The piercing of the heart for conversion and repentance
In October 2021, I attended an ecumenical conference which brought together Christians from many different faith traditions. All the speakers were excellent and thought-provoking. But an Anglican deacon’s talk on sin and retrieving introspection and compunction impacted me the most. He quoted extensively from the Fathers and saints of the Church.
Yet the concept of compunction wasn’t something that I had heard in the Catholic Church.
Or so I thought. Here is the prayer over the people for Ash Wednesday: “Pour out a spirit of compunction, O God, on those who bow before your majesty, and by your mercy may they merit the rewards you promise to those who do penance.”
How did I overlook that powerful prayer? Yikes. Cultivating compunction — along with introspection — is at the very heart of Lent. It is essential to conversion and repentance.
Compunction means to pierce or to puncture. It is what those who had heard Peter’s speech after Pentecost experienced: “They were cut to the heart” (Acts 2:37). But in the Vulgate, it is translated as “they had compunction in their hearts.”
Compunction is what led St. Augustine to finally stop delaying his full conversion. In his “Confessions,” he wrote of being in a garden and after contemplating the sorry state of his soul “a mighty storm arose in me, bringing a mighty rain of tears” (Book 8, Chapter 12). It was then that he realized that he was enslaved by his sins, and that he would have to stop waiting for tomorrow to repent and change his sinful ways.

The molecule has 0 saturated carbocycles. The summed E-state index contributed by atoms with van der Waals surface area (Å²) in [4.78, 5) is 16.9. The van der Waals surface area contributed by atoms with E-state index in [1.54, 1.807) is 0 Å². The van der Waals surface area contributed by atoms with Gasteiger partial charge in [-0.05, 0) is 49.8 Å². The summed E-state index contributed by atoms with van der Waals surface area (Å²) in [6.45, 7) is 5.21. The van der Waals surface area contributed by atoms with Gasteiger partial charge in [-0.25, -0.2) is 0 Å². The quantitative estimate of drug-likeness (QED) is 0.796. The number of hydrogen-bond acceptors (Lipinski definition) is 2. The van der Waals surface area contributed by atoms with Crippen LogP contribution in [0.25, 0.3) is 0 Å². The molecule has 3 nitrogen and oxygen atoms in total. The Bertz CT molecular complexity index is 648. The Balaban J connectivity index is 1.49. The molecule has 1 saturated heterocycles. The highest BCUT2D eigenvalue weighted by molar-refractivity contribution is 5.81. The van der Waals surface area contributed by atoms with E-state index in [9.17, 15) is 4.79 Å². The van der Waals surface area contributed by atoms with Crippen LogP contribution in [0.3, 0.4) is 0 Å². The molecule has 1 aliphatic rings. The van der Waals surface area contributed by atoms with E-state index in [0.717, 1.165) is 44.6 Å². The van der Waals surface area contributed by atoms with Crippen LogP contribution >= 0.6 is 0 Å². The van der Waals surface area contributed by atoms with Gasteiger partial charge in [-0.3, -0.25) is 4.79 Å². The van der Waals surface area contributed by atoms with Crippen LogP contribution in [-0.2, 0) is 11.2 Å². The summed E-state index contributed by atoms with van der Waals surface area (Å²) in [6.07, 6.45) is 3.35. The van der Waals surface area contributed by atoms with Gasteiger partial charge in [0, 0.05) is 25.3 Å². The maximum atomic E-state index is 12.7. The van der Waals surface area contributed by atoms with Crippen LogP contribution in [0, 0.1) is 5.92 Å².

It is said that St. Ignatius, after his conversion, could not stop crying. Yet compunction is not a morbid self-absorbed grief. It is a holy sorrow that is brought about by the realization that we have turned away from God. It is a desire to repent and return to him. Compunction requires an unflinching and brutally honest examination of conscience. It leads to knowing ourselves through our relationship with God. We grieve because we know that we have fallen short of the glory of God. But we hope in God’s mercy and forgiveness.
Pope Benedict, in the first volume of “Jesus of Nazareth” (Image, $20), wrote on the second Beatitude that there are two kinds of mourning. One kind that is decidedly not blessed is the kind that “has lost hope, that has become mistrustful of love and truth … and destroys man from within.” Mourning that is blessed “heals, because it teaches man to hope and love again.” Blessed mourning, then, comes about because our souls have been pierced by truth and realize that we need to convert and turn away from sin.
The Sacrament of Reconciliation is essential for our salvation. Our sins damage our relationship to God. The early Eastern Fathers called confession a second baptism. The tears of compunction were thought to be the water of repentance.
Introspection, an acknowledgment that we sin, and compunction are ideas that are increasingly alien to the culture we are embedded in. But Christians know that we are but pilgrims on this earth. We are on a journey toward our true home in heaven.
Lent is a time to remember that we are on pilgrimage. The Gospel of Luke is told as a journey that Jesus makes from the lowest geographical point, Jericho, to Jerusalem, which is on much higher ground. In Lent, we embark on a similar journey. We follow Jesus through the desert of temptation to the cross on the hill of Golgotha.
But our journey, although a tearful one, does not end there. On Easter, we encounter the empty tomb and the glorious resurrection of Jesus the Christ. Our hearts are pierced, but we know that we have reason for our hope.
Let us pray for the spirit of compunction this Lent so that we may be able to meet the Risen Christ at Easter and say with St. Paul in Galatians 2:20, “Yet I live, no longer I, but Christ lives in me.” Alleluia.
SUSAN KEHOE is co-director of RCIA at Christ the King Parish in Des Moines, Iowa, along with her husband, Deacon Larry Kehoe. She writes at adeaconswife.com.